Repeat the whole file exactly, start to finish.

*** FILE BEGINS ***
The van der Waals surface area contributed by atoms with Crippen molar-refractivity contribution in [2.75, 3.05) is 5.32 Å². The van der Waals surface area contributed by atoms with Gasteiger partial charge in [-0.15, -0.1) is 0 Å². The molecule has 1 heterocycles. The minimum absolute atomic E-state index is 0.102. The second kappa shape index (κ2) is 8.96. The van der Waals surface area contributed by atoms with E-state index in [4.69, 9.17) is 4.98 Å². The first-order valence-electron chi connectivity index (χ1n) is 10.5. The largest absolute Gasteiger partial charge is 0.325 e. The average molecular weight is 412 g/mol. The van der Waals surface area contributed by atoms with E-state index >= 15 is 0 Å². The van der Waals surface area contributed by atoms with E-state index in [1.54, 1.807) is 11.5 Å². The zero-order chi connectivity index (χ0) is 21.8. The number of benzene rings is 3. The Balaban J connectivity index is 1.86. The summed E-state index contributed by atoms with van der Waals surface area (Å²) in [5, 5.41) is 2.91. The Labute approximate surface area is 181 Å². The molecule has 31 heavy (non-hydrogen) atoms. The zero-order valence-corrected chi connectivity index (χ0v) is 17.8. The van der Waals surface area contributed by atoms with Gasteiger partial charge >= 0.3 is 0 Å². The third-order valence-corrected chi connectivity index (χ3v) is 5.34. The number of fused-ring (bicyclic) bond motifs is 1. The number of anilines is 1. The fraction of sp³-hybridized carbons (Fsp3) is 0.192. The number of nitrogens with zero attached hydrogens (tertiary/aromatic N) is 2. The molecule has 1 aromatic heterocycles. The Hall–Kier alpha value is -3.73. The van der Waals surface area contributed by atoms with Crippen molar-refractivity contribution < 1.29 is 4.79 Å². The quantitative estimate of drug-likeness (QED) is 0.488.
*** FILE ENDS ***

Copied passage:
The van der Waals surface area contributed by atoms with Crippen molar-refractivity contribution in [2.75, 3.05) is 5.32 Å². The van der Waals surface area contributed by atoms with Gasteiger partial charge in [-0.15, -0.1) is 0 Å². The molecule has 1 heterocycles. The minimum absolute atomic E-state index is 0.102. The second kappa shape index (κ2) is 8.96. The van der Waals surface area contributed by atoms with E-state index in [4.69, 9.17) is 4.98 Å². The first-order valence-electron chi connectivity index (χ1n) is 10.5. The largest absolute Gasteiger partial charge is 0.325 e. The average molecular weight is 412 g/mol. The van der Waals surface area contributed by atoms with E-state index >= 15 is 0 Å². The van der Waals surface area contributed by atoms with E-state index in [1.54, 1.807) is 11.5 Å². The zero-order chi connectivity index (χ0) is 21.8. The number of benzene rings is 3. The Balaban J connectivity index is 1.86. The summed E-state index contributed by atoms with van der Waals surface area (Å²) in [5, 5.41) is 2.91. The Labute approximate surface area is 181 Å². The molecule has 31 heavy (non-hydrogen) atoms. The zero-order valence-corrected chi connectivity index (χ0v) is 17.8. The van der Waals surface area contributed by atoms with Gasteiger partial charge >= 0.3 is 0 Å². The third-order valence-corrected chi connectivity index (χ3v) is 5.34. The number of fused-ring (bicyclic) bond motifs is 1. The number of anilines is 1. The fraction of sp³-hybridized carbons (Fsp3) is 0.192. The number of nitrogens with zero attached hydrogens (tertiary/aromatic N) is 2. The molecule has 1 aromatic heterocycles. The Hall–Kier alpha value is -3.73. The van der Waals surface area contributed by atoms with Crippen molar-refractivity contribution < 1.29 is 4.79 Å². The quantitative estimate of drug-likeness (QED) is 0.488.